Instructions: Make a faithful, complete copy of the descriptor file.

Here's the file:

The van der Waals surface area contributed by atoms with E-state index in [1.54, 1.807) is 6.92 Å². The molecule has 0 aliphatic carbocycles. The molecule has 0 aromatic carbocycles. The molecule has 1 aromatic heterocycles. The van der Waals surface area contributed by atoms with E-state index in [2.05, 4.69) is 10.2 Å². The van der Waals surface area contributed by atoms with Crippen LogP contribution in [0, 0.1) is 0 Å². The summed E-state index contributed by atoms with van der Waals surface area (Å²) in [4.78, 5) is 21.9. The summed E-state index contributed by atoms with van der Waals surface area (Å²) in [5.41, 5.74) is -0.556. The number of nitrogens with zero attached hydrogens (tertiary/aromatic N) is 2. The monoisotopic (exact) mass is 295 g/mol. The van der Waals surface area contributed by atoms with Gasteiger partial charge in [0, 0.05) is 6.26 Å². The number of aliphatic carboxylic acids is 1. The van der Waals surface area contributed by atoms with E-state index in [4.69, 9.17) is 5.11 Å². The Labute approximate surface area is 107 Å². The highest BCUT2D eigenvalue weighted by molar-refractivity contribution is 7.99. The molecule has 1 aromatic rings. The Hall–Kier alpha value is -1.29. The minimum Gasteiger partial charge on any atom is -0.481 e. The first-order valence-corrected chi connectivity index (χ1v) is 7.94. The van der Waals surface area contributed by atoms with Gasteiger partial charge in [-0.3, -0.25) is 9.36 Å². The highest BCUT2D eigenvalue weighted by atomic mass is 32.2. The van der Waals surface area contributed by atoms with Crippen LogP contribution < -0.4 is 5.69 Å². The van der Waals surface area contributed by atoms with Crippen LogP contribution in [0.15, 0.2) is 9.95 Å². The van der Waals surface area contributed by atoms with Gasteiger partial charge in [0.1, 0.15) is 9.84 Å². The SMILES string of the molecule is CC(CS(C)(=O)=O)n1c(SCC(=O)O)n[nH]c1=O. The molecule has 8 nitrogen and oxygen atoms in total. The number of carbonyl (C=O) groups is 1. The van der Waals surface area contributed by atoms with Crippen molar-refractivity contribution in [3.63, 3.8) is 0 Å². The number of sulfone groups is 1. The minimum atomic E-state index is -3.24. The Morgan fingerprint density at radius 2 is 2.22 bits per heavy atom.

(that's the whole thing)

The van der Waals surface area contributed by atoms with E-state index in [1.54, 1.807) is 6.92 Å². The molecule has 0 aliphatic carbocycles. The molecule has 0 aromatic carbocycles. The molecule has 1 aromatic heterocycles. The van der Waals surface area contributed by atoms with E-state index in [2.05, 4.69) is 10.2 Å². The van der Waals surface area contributed by atoms with Crippen LogP contribution in [0, 0.1) is 0 Å². The summed E-state index contributed by atoms with van der Waals surface area (Å²) in [4.78, 5) is 21.9. The summed E-state index contributed by atoms with van der Waals surface area (Å²) in [5.41, 5.74) is -0.556. The number of nitrogens with zero attached hydrogens (tertiary/aromatic N) is 2. The monoisotopic (exact) mass is 295 g/mol. The van der Waals surface area contributed by atoms with Gasteiger partial charge in [0, 0.05) is 6.26 Å². The number of aliphatic carboxylic acids is 1. The van der Waals surface area contributed by atoms with E-state index in [4.69, 9.17) is 5.11 Å². The Labute approximate surface area is 107 Å². The highest BCUT2D eigenvalue weighted by molar-refractivity contribution is 7.99. The molecule has 1 aromatic rings. The Hall–Kier alpha value is -1.29. The minimum Gasteiger partial charge on any atom is -0.481 e. The first-order valence-corrected chi connectivity index (χ1v) is 7.94. The van der Waals surface area contributed by atoms with Gasteiger partial charge in [-0.3, -0.25) is 9.36 Å². The highest BCUT2D eigenvalue weighted by atomic mass is 32.2. The van der Waals surface area contributed by atoms with Crippen LogP contribution < -0.4 is 5.69 Å². The van der Waals surface area contributed by atoms with Crippen LogP contribution in [0.15, 0.2) is 9.95 Å². The van der Waals surface area contributed by atoms with Gasteiger partial charge in [0.1, 0.15) is 9.84 Å². The SMILES string of the molecule is CC(CS(C)(=O)=O)n1c(SCC(=O)O)n[nH]c1=O. The molecule has 8 nitrogen and oxygen atoms in total. The number of carbonyl (C=O) groups is 1. The van der Waals surface area contributed by atoms with Crippen molar-refractivity contribution in [3.63, 3.8) is 0 Å². The number of sulfone groups is 1. The minimum atomic E-state index is -3.24. The Morgan fingerprint density at radius 2 is 2.22 bits per heavy atom.